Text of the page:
The mission of the Mississippi Writing/Thinking Institute is to improve writing and learning in Mississippi schools.
Since its inception in 1985, the mission of the Institute has been to transform education for students and teachers in Mississippi by implementing the mission and goals of the National Writing Project (NWP). As affiliate sites of the NWP, we share their mission to improve the teaching of writing and improve learning in the nation's schools. Through our professional development model, we recognize the primary importance of teacher knowledge, expertise, and leadership. MWTI and NWP believe access to high-quality educational experiences is a basic right of all learners and a cornerstone of equity. We seek to promote exemplary instruction of writing in every classroom through our extensive network of teachers in Mississippi. MWTI and NWP value diversity-our own as well as that of the students, their families, and their communities. The Institute recognizes that lives and practices are enriched by interaction with diversities of race, gender, class, ethnicity, and language.
The Mississippi Writing/Thinking Institute offers what Mississippi teachers need most to help their students:
* High quality professional development that blends best practices and theory
* Research-based, sustained programs aligned with state and national standards
* Outstanding teacher consultants who serve as teachers of their colleagues.
The Mississippi Writing/Thinking Institute is an affiliate of the National Writing Project.
About the National Writing Project
The National Writing Project began in 1974 in the Graduate School of Education at the University of California, Berkeley, where James Gray and his colleagues established a teacher-leadership program for K-16 teachers called the Bay Area Writing Project (BAWP).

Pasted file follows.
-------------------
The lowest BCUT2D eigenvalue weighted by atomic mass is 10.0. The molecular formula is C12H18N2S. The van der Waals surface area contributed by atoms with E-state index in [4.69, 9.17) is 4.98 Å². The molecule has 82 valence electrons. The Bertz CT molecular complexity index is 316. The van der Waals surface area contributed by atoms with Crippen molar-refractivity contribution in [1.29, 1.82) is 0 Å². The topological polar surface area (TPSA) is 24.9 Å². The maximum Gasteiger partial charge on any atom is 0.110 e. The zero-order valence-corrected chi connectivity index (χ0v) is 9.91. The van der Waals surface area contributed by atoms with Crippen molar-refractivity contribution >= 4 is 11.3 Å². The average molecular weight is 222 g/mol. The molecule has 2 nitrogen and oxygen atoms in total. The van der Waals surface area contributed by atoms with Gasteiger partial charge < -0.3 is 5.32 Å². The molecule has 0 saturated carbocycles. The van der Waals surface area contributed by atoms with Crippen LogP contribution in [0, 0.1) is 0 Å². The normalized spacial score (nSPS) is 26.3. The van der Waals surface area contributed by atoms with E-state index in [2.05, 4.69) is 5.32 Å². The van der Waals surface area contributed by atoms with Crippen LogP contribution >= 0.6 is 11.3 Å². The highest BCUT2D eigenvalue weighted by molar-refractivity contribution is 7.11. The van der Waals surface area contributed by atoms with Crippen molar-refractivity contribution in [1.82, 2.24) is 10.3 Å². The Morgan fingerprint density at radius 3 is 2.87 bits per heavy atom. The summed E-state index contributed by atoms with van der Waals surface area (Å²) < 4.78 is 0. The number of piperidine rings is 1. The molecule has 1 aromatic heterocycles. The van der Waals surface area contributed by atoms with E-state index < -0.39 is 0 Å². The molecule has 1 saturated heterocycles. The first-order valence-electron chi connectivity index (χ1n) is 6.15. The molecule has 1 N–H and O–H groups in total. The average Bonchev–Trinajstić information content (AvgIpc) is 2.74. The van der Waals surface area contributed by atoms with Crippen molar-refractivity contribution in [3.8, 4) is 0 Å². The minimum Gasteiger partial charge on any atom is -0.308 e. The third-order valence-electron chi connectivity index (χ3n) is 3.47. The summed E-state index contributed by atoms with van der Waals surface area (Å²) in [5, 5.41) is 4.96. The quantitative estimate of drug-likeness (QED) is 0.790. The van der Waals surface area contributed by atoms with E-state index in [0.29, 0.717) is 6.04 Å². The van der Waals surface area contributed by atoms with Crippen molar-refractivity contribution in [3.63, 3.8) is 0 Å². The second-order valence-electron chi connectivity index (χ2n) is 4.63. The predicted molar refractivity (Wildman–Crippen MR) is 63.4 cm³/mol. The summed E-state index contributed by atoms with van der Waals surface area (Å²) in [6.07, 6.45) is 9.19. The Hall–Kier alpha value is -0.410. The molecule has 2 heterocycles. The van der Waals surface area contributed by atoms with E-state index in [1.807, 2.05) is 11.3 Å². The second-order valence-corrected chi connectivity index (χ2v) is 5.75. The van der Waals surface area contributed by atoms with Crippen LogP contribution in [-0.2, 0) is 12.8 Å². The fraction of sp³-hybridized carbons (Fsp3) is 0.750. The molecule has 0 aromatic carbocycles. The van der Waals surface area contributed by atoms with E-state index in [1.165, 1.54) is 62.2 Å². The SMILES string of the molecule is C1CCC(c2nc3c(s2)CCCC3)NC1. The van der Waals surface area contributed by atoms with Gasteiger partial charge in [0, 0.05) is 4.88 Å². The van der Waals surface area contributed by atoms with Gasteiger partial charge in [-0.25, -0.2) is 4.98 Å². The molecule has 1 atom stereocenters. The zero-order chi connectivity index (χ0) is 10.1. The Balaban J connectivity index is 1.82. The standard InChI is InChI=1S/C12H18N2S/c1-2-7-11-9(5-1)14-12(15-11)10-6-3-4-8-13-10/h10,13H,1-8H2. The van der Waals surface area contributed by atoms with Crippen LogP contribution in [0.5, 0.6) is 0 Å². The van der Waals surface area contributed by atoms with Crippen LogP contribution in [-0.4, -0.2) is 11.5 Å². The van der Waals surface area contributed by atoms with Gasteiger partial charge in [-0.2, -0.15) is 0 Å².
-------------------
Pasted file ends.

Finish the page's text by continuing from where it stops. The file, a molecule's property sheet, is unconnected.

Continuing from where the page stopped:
In partnership with Bay Area school districts, BAWP created a range of professional development services for teachers and schools interested in improving the teaching of writing and the use of writing as a learning tool across the curriculum. The structure of this first Writing Project site’s programs formed the basis of the National Writing Project’s “teachers-teaching-teachers” model of professional development.
By 1976, NWP had grown to 14 sites in six states. Over the next 15 years, the network continued to grow, with funding for Writing Project sites made possible by foundation grants and matching funds from local sources. In 1991, NWP was authorized as a federal education program, allowing the network to expand to previously underserved areas, reaching all 50 states, the District of Columbia, Puerto Rico, and the U.S. Virgin Islands.
As part of the National Writing Project, MWTI is built around a set of shared principles and practices for teacher leadership and professional development.